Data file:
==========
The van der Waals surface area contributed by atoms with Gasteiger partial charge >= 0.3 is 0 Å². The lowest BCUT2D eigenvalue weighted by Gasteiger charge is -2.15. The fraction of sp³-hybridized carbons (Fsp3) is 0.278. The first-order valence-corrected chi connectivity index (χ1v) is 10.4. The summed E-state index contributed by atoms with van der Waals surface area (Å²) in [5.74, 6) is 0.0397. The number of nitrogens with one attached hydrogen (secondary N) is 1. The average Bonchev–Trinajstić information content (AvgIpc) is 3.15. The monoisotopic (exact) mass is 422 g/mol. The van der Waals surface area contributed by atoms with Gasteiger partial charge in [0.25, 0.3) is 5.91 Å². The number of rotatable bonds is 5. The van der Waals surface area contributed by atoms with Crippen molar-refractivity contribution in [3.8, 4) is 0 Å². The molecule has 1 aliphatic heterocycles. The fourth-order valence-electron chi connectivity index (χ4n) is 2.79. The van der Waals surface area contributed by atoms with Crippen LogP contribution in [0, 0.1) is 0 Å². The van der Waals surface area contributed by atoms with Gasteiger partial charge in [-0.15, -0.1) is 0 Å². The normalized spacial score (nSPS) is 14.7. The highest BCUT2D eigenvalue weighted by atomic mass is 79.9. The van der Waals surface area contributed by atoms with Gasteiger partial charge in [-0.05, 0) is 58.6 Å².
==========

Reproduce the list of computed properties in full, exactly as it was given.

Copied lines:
The van der Waals surface area contributed by atoms with Gasteiger partial charge >= 0.3 is 0 Å². The lowest BCUT2D eigenvalue weighted by Gasteiger charge is -2.15. The fraction of sp³-hybridized carbons (Fsp3) is 0.278. The first-order valence-corrected chi connectivity index (χ1v) is 10.4. The summed E-state index contributed by atoms with van der Waals surface area (Å²) in [5.74, 6) is 0.0397. The number of nitrogens with one attached hydrogen (secondary N) is 1. The average Bonchev–Trinajstić information content (AvgIpc) is 3.15. The monoisotopic (exact) mass is 422 g/mol. The van der Waals surface area contributed by atoms with Gasteiger partial charge in [0.25, 0.3) is 5.91 Å². The number of rotatable bonds is 5. The van der Waals surface area contributed by atoms with Crippen molar-refractivity contribution in [3.8, 4) is 0 Å². The molecule has 1 aliphatic heterocycles. The fourth-order valence-electron chi connectivity index (χ4n) is 2.79. The van der Waals surface area contributed by atoms with Crippen LogP contribution in [0, 0.1) is 0 Å². The van der Waals surface area contributed by atoms with Gasteiger partial charge in [-0.15, -0.1) is 0 Å². The normalized spacial score (nSPS) is 14.7. The highest BCUT2D eigenvalue weighted by atomic mass is 79.9. The van der Waals surface area contributed by atoms with Gasteiger partial charge in [-0.05, 0) is 58.6 Å².